Discovery of the Week
We have chosen some of our favourite alcoholic drinks from The International Food & Drink Event and have some pairing advice from Beer Sommelier, Annabel Smith…
Gin by Elephant Gin
All of Elephant Gin’s bottles are custom-made, adorned with hand-written labels, embossed with a crest and sealed with natural cork. Additionally, each Maasai sloe gin bottle will also be wrapped in a charming set of colourful beads that can be unfurled to use as a necklace, or as a bracelet, whatever your prefer-ence. With the vibrant jewellery, wearers can sport with pride their support of the African elephant, whilst adding an attractive pop of colour to any outfit.
Founders Tessa and Robin Gerlach were keen to work close to the communities that safeguard the elephants they are on a mission to protect. As such they enlisted the beautiful craftsmanship of the Kenyan Maasai tribe, famed the world over for their colourful jewellery, to create these beaded bottles, and ultimately bringing the focus and giving back to the country that in-spired Elephant Gin.
Cocktails by Ice and Easy
Ice and Easy frozen alcoholic slushies are cocktail style drinks, available in 4 popular flavours – Strawberry Daiquiri, Margarita, Mojito and Pina Colada. Ready to drink and easy to serve, they are available in single serve pouches which can be sold ambient or frozen, or in larger volumes for slushy machines. Made with natural flavours and colours. Simply take the handy 250ml pouch from the freezer, squish between your hands for around 30 seconds and pour into your favourite cocktail glass. It’s as Ice and Easy as that!
Beer by Annabel Smith
Beer is not all brown and bitter, warm and flat. There are a wealth of flavours, colours and styles to choose from and we’re going through exciting times in the brewing industry as more brewers experiment with new and unusual recipes, hop varieties and recreating long forgotten historical styles.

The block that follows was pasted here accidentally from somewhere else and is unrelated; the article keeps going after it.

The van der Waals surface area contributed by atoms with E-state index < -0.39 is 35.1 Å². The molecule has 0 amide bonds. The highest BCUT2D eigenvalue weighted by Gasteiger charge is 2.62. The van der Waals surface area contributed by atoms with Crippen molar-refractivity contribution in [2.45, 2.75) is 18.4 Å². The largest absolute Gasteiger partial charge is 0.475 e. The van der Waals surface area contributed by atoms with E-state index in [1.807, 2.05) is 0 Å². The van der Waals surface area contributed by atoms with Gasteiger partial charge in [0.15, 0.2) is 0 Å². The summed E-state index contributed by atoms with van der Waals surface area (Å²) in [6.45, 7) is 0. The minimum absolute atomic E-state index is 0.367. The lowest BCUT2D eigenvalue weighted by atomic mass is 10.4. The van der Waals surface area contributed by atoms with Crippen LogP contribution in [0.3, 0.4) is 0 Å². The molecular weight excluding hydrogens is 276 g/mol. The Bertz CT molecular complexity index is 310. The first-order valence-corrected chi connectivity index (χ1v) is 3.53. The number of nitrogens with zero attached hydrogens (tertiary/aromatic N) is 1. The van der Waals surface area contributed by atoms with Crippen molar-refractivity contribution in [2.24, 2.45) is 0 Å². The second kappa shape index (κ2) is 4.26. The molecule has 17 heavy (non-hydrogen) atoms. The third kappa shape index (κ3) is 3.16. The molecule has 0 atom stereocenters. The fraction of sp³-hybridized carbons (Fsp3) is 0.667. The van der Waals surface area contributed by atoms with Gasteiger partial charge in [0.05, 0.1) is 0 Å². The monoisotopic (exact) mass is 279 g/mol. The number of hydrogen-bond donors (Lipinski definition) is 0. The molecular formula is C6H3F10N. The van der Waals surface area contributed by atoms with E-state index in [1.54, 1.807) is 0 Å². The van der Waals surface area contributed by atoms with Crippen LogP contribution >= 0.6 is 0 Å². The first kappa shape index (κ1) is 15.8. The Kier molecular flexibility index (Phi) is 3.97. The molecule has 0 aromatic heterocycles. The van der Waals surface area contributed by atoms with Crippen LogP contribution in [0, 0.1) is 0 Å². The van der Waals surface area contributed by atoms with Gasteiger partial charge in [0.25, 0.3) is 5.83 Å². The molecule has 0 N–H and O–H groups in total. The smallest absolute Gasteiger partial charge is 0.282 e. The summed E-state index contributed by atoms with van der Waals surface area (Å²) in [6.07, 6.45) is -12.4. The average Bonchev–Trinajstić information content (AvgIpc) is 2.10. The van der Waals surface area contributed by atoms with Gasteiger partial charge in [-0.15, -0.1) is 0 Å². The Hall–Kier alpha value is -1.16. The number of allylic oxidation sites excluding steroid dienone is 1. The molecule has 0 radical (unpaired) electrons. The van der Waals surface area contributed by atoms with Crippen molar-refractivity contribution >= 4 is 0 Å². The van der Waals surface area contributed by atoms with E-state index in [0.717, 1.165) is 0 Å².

One of the joys of my job as a Beer Sommelier is finding a beer style to suit everyone’s palate, especially if they say they don’t like beer, full stop. This is like saying to me “I don’t like food”. Of course you do, you just haven’t found what suits you yet. A good starting point is to identify what you usually enjoy drinking, and then replicating those flavours with a style of beer.
Prosecco and Champagne fans will love spritzy, lively, delicate wheat beers, like St Austell Clouded Yellow, Hitchachino White Nest Ale, or Erdinger. Low on bitterness, high on refreshment, serve them super cold in a champagne flute with smoked salmon canapes or a crayfish cocktail. The carbonation cuts through the oiliness of the fish and cleanses the palate ready for the next mouthful.
If your tipple is usually a crisp, dry Sauvignon Blanc with your fish course, swap if for a citrusy blonde ale, packed full of New World Hops. Oakham Citra and Adnams Ghostship tick the box here. The lemony flavours pair perfectly with white fish. If you prefer your white wine bone dry, go for a traditional pale ale like Timothy Taylors Landlord or the dangerously drinkable Duvel which has a dry finish.
Big and bold red wines can be substituted with a classic strong English ale. These are rich, fruity, malty and well balanced but still pack a punch. Fullers ESB, Shepherd Neame Bishop’s Finger and Bateman’s XXXB served in a red wine goblet all complement the roast turkey and trimmings main event at the dinner table.
If you’ve got a sweet tooth and like your fruit ciders and sweeter spirits, the choice of beer is almost endless. Robinson’s Old Tom has been described as ‘Christmas pudding in a glass’: it’s a strong, barley wine style ale which goes equally well with chocolate. Charles Wells Sticky Toffee Pudding Ale and Saltaire Triple Chocoholic Stout match up to many desserts, from Pavlovas to Tiramisu. Belle Vue Kriek is a tart cherry beer (fermented with real cherries, not syrup) and when combined with chocolate pudding creates a Black Forest Gateau combination on your tongue. It’s a showstopper.
For those who enjoy a warming glass of port with their cheeseboard, crack open the fine wines of the beer world: strong old ales, like Theakston Old Peculier bring out the salty tanginess of Stilton cheese. Belgian Abbey Ales, like St Stefanus Blonde and Affligem Triple have sweet honeyed flavours which contrast superbly with fruity mature cheddars.